IS IT FOR CANONISTS, OR FOR THEOLOGIANS,TO DECIDE WHO IS A HERETIC? WILLIAM OF OCKHAM BOOK 1 CHAPTER 12
Student: ALTHOUGH it seems probable to me that it pertains chiefly to theologians to judge what assertion should be considered catholic and what heretical, yet I still do not know whether it chiefly pertains to them to decide who clings pertinaciously to heretical wickedness and who not pertinaciously. And therefore I do not know whether it chiefly pertains to them to distinguish between heretics and the orthodox, because an error [held] without pertinacity does not render the errant a heretic. So would you like to discuss this?
Master: Some canonists seem to differ from theologians about this, saying that it pertains chiefly to canonists to judge who should be judged as pertinacious. In maintaining this they seem able to be moved by the arguments written below, the first of which is as follows. No one erring against catholic faith should be judged pertinacious unless he defends his error after being corrected by his prelate. To those, therefore, to whom it pertains to examine how errants should be corrected by their prelates it chiefly pertains to determine who should be judged pertinacious. But canonists chiefly treat of how errants should be corrected by their prelates, because it is up to them to know when and how prelates should proceed against those who err, something that does not pertain to theologians. For it is canonists, not theologians, who know about accusations and denunciations of, and inquisitions into, heretical wickedness and also about citations, interrogations and examinations of heretics and about the other matters that pertain to the order of legal proceedings to be observed concerning those who err. Therefore it chiefly pertains to canonists to know who should be judged pertinacious and heretical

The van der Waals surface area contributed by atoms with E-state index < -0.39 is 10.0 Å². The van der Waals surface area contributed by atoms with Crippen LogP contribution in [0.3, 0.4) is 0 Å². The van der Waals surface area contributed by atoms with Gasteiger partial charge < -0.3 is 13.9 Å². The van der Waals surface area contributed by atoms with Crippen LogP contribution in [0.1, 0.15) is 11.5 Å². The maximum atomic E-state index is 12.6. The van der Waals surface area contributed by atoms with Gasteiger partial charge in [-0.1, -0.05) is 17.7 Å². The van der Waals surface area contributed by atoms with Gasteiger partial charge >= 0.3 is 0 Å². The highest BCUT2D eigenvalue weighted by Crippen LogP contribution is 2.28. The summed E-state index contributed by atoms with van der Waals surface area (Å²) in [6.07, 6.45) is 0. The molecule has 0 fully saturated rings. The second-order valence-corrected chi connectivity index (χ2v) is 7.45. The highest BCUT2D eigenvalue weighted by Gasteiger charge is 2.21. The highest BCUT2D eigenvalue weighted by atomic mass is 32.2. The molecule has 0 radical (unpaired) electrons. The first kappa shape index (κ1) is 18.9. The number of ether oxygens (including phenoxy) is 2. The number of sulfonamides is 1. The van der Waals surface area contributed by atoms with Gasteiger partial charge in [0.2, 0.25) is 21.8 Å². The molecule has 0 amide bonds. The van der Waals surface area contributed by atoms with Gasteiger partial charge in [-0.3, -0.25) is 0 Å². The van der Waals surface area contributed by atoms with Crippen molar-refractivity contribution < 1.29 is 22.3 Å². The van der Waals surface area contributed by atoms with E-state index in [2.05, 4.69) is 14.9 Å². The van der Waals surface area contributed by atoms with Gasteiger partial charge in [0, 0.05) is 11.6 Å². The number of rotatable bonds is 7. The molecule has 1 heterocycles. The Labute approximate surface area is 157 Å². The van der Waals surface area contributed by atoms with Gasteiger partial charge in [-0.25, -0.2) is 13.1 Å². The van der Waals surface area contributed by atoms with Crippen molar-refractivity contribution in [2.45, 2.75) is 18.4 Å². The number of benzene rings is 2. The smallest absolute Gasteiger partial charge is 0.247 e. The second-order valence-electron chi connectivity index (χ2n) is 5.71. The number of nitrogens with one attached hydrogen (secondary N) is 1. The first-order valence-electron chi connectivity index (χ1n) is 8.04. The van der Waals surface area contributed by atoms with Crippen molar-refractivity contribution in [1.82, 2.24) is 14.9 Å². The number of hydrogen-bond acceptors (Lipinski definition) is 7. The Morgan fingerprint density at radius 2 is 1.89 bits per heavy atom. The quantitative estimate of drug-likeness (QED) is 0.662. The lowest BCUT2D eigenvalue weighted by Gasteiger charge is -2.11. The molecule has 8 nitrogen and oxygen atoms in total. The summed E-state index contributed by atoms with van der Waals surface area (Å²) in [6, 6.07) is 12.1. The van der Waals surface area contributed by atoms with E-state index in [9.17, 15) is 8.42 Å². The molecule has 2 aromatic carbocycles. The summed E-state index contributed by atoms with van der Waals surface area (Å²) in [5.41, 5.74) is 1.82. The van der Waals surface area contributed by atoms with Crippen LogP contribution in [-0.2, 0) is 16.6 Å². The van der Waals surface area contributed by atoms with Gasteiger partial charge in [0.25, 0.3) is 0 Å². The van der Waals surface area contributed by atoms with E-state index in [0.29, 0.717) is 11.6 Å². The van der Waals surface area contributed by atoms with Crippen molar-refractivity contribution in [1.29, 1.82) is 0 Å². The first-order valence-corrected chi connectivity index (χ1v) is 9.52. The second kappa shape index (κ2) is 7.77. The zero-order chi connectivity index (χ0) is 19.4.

The second argument is this. Pertinacity is a certain contumacy, according to what Gregory, as we find in dist. 15, c. Non licuit [wrong reference], and blessed Augustine, as we read in 24, q. 3, c. Qui in ecclesia [col.998] imply. It is canonists, however, who chiefly treat of contumacy, since contumacy applies either in respect of to not coming or not restoring or not replying (or replying obscurely) or not showing, all of which presuppose a citation in connection with which someone may be regarded as contumacious. It is not theologians, however, but canonists who reflect on citations and matters which are known to pertain to the order of legal proceedings. Therefore it pertains chiefly to them to know who should be judged pertinacious and heretical.
The third argument is this. To the same person to whom the punishment of any crime pertains, cognizance of that crime pertains, because an unrecognised crime should not be punished. But how someone should be punished for pertinacity pertains chiefly to canonists, Therefore it pertains chiefly to them to know who should be judged as pertinacious.
WILLIAM OF OCKHAM, DIALOGUS
part 1, prologue and book 1
Text and translation by John Kilcullen and John Scott
as at december, 2003